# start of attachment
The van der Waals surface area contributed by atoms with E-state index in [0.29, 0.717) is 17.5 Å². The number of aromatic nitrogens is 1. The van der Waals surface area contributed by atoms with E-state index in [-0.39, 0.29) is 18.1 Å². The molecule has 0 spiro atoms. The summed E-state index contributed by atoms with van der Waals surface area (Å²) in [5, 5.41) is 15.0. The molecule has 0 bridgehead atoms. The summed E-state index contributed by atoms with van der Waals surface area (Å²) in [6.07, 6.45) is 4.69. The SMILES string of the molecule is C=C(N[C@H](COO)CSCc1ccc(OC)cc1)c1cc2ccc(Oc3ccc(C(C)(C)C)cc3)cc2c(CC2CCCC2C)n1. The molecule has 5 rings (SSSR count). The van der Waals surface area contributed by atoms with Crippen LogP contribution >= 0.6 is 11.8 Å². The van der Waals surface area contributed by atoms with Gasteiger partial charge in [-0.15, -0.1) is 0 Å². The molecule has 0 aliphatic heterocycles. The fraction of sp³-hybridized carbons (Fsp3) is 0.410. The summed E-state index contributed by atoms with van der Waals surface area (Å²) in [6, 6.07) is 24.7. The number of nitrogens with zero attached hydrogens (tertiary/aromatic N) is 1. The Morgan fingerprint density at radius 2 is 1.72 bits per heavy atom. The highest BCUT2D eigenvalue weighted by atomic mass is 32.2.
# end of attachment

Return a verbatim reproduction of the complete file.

The van der Waals surface area contributed by atoms with E-state index in [0.29, 0.717) is 17.5 Å². The number of aromatic nitrogens is 1. The van der Waals surface area contributed by atoms with E-state index in [-0.39, 0.29) is 18.1 Å². The molecule has 0 spiro atoms. The summed E-state index contributed by atoms with van der Waals surface area (Å²) in [5, 5.41) is 15.0. The molecule has 0 bridgehead atoms. The summed E-state index contributed by atoms with van der Waals surface area (Å²) in [6.07, 6.45) is 4.69. The SMILES string of the molecule is C=C(N[C@H](COO)CSCc1ccc(OC)cc1)c1cc2ccc(Oc3ccc(C(C)(C)C)cc3)cc2c(CC2CCCC2C)n1. The molecule has 5 rings (SSSR count). The van der Waals surface area contributed by atoms with Crippen LogP contribution >= 0.6 is 11.8 Å². The van der Waals surface area contributed by atoms with Gasteiger partial charge in [-0.15, -0.1) is 0 Å². The molecule has 0 aliphatic heterocycles. The fraction of sp³-hybridized carbons (Fsp3) is 0.410. The summed E-state index contributed by atoms with van der Waals surface area (Å²) in [6, 6.07) is 24.7. The number of nitrogens with zero attached hydrogens (tertiary/aromatic N) is 1. The Morgan fingerprint density at radius 2 is 1.72 bits per heavy atom. The highest BCUT2D eigenvalue weighted by atomic mass is 32.2.